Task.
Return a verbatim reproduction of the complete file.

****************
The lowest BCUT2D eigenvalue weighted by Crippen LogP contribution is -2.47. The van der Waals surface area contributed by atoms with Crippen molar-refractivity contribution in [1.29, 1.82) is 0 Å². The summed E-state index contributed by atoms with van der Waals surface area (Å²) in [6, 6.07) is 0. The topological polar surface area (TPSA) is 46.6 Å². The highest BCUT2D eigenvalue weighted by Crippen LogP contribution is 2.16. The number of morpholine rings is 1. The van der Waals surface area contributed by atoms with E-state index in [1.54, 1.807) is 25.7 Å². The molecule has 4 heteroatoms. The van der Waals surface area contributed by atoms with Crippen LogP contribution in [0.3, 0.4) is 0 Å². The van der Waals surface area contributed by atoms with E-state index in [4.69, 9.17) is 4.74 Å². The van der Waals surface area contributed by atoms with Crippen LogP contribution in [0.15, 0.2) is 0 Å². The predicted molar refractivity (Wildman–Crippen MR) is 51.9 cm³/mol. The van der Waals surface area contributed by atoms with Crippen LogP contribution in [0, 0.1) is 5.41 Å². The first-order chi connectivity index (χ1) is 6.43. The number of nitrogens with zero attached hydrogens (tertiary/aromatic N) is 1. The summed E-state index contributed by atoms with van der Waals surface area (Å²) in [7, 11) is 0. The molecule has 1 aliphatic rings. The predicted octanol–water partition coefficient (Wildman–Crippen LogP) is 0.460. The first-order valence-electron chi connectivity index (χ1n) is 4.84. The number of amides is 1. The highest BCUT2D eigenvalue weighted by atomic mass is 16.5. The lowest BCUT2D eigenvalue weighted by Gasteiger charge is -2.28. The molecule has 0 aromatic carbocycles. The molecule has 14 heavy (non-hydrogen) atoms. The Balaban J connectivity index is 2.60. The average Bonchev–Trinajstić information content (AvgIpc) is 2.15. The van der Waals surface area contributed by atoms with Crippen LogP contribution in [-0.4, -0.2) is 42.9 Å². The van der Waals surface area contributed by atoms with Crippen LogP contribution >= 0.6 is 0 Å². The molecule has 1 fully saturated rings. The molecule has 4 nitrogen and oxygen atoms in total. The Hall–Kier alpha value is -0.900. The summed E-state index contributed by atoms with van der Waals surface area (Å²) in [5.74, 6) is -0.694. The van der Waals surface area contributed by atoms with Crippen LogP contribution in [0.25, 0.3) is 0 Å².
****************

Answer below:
The lowest BCUT2D eigenvalue weighted by Crippen LogP contribution is -2.47. The van der Waals surface area contributed by atoms with Crippen molar-refractivity contribution in [1.29, 1.82) is 0 Å². The summed E-state index contributed by atoms with van der Waals surface area (Å²) in [6, 6.07) is 0. The topological polar surface area (TPSA) is 46.6 Å². The highest BCUT2D eigenvalue weighted by Crippen LogP contribution is 2.16. The number of morpholine rings is 1. The van der Waals surface area contributed by atoms with E-state index in [1.54, 1.807) is 25.7 Å². The molecule has 4 heteroatoms. The van der Waals surface area contributed by atoms with Crippen LogP contribution in [0.3, 0.4) is 0 Å². The van der Waals surface area contributed by atoms with E-state index in [4.69, 9.17) is 4.74 Å². The van der Waals surface area contributed by atoms with Crippen LogP contribution in [0.15, 0.2) is 0 Å². The predicted molar refractivity (Wildman–Crippen MR) is 51.9 cm³/mol. The van der Waals surface area contributed by atoms with Crippen LogP contribution in [0, 0.1) is 5.41 Å². The first-order chi connectivity index (χ1) is 6.43. The number of nitrogens with zero attached hydrogens (tertiary/aromatic N) is 1. The summed E-state index contributed by atoms with van der Waals surface area (Å²) in [7, 11) is 0. The molecule has 1 aliphatic rings. The predicted octanol–water partition coefficient (Wildman–Crippen LogP) is 0.460. The first-order valence-electron chi connectivity index (χ1n) is 4.84. The number of amides is 1. The highest BCUT2D eigenvalue weighted by atomic mass is 16.5. The lowest BCUT2D eigenvalue weighted by Gasteiger charge is -2.28. The molecule has 0 aromatic carbocycles. The molecule has 14 heavy (non-hydrogen) atoms. The Balaban J connectivity index is 2.60. The average Bonchev–Trinajstić information content (AvgIpc) is 2.15. The van der Waals surface area contributed by atoms with Crippen LogP contribution in [-0.4, -0.2) is 42.9 Å². The van der Waals surface area contributed by atoms with Crippen LogP contribution >= 0.6 is 0 Å². The molecule has 1 fully saturated rings. The molecule has 4 nitrogen and oxygen atoms in total. The Hall–Kier alpha value is -0.900. The summed E-state index contributed by atoms with van der Waals surface area (Å²) in [5.74, 6) is -0.694. The van der Waals surface area contributed by atoms with Crippen LogP contribution in [0.25, 0.3) is 0 Å².